|That's not Nicaragua, it's Denali National Park.|
We're at it once again. The seasonal park jobs are over, and we're back to working full time with Guias Unidos. At least as full time as we can. It's been a challenging year--professionally the timing has been good, but personally the timing has been a tough. Because of family needs, Kate had to decline her job in Denali this summer and is living in Seattle permanently. I had to rove Alaskan Range by myself. Well, maybe not by myself, but without Kate.
|Ranger Jeff leads a "Discovery Hike," an off-trail wilderness trek in Denali|
Not tied to the intense ranger schedule, Kate has been involved with the National Association of Interpretation, NAI. She went to their international conference in Mexico (boondoggle, baby!) and she just returned from their national conference in Spokane (must be legit if it's in Spokane?). When I came back to Seattle in October, we were just in time to take NAI's Certified Interpretive Guide Trainer course to become certified trainers. That means we'll be official soon!
|The CIT class of 2017, at Klondike Gold Rush National Historic Park in Seattle|
Timing has been good to not migrate back to Florida for the winter, even though we will miss our alligator-infused river of grass. The National Park Service (NPS) was never designed for the oxymoron of the "permanent seasonal" employees that we used to be. They are cracking down on rehire if you work more than 6 months per year. That means this is the right year to do something different for the winter, both for me and potential volunteers.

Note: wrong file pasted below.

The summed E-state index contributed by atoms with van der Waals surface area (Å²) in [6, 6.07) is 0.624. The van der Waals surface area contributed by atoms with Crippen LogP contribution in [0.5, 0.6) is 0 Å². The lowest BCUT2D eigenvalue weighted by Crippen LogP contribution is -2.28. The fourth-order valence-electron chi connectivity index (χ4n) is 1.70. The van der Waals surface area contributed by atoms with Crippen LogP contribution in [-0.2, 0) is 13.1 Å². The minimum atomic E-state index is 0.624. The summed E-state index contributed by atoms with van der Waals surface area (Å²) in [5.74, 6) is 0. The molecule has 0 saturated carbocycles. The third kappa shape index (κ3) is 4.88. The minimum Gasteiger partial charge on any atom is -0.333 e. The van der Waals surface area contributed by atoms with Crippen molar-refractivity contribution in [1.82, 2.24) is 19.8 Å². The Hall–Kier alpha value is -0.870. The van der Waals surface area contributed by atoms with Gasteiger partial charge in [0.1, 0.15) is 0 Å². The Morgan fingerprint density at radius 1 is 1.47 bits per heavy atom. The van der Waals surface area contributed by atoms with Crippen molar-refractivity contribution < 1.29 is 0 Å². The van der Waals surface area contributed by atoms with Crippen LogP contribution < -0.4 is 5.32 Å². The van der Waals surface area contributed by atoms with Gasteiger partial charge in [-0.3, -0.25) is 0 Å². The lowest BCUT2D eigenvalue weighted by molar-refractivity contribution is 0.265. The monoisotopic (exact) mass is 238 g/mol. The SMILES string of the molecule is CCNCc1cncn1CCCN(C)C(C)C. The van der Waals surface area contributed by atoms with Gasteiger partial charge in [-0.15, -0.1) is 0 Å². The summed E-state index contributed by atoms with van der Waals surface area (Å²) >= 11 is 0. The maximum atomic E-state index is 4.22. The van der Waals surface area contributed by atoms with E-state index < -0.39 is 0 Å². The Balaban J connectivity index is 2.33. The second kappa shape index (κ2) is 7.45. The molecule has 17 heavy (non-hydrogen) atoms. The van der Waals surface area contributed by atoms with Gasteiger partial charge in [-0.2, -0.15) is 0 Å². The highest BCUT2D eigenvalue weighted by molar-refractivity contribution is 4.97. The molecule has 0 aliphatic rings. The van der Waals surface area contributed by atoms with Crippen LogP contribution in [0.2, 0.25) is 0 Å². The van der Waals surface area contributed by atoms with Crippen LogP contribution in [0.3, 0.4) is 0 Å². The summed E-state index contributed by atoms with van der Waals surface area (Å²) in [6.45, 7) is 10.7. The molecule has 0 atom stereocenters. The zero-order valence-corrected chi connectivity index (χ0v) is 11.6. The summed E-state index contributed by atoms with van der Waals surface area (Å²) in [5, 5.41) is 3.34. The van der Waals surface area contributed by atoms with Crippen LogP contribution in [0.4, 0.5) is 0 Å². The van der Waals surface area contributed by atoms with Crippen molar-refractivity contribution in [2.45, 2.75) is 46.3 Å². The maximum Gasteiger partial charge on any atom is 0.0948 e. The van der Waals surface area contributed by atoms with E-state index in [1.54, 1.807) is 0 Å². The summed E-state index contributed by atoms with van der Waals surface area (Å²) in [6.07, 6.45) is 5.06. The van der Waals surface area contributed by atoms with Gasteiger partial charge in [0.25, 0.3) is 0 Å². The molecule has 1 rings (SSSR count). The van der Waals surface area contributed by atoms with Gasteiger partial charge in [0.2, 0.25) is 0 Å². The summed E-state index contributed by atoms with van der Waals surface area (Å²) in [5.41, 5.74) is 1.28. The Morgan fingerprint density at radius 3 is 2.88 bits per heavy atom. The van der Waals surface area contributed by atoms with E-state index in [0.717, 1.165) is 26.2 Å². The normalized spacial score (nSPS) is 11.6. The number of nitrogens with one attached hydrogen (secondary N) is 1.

I am working with lots of partners in Nicaragua to get new activities up and running, and Kate is running administrative support from the gray chill of the Pacific Northwest. And speaking of chill, after having spent a summer in Alaska, Nicaragua feels very hot to me right now! But the cool trade winds blow over Lake Nicaragua and between the volcanoes at night, making it livable. Let's not discuss the bugs right now, though.
|This is the view of the farm from my bedroom. That's Volcan Concepcion in the background.|
Guias Unidos has a lot of new things planned in Nicaragua this year. New England Biolabs Foundation awarded us a grant to set up a resource center and pay some guides to help with our programs. We've also gotten some generous donations from friends, family, and a few strangers to help with all the expenses. We've also hand some generous equipment donations from a network of people. Amy Simso Dean and some generous birders from Minnesota donated a suitcase full of binoculars to us. Kate's cousin, Leah Schedin, transported them to Seattle, from where I took them to Nicaragua. So even though our budget is tight, we think we can get a lot done with it. We're planning on having a few volunteers/students join from the USA, so that will help out.
Well, that's the news from Lake Nicaragua, where all the bull sharks are strong, all the birds are good looking, and all the volcanoes are higher than average.
|The twin volcanoes of Ometepe Island.|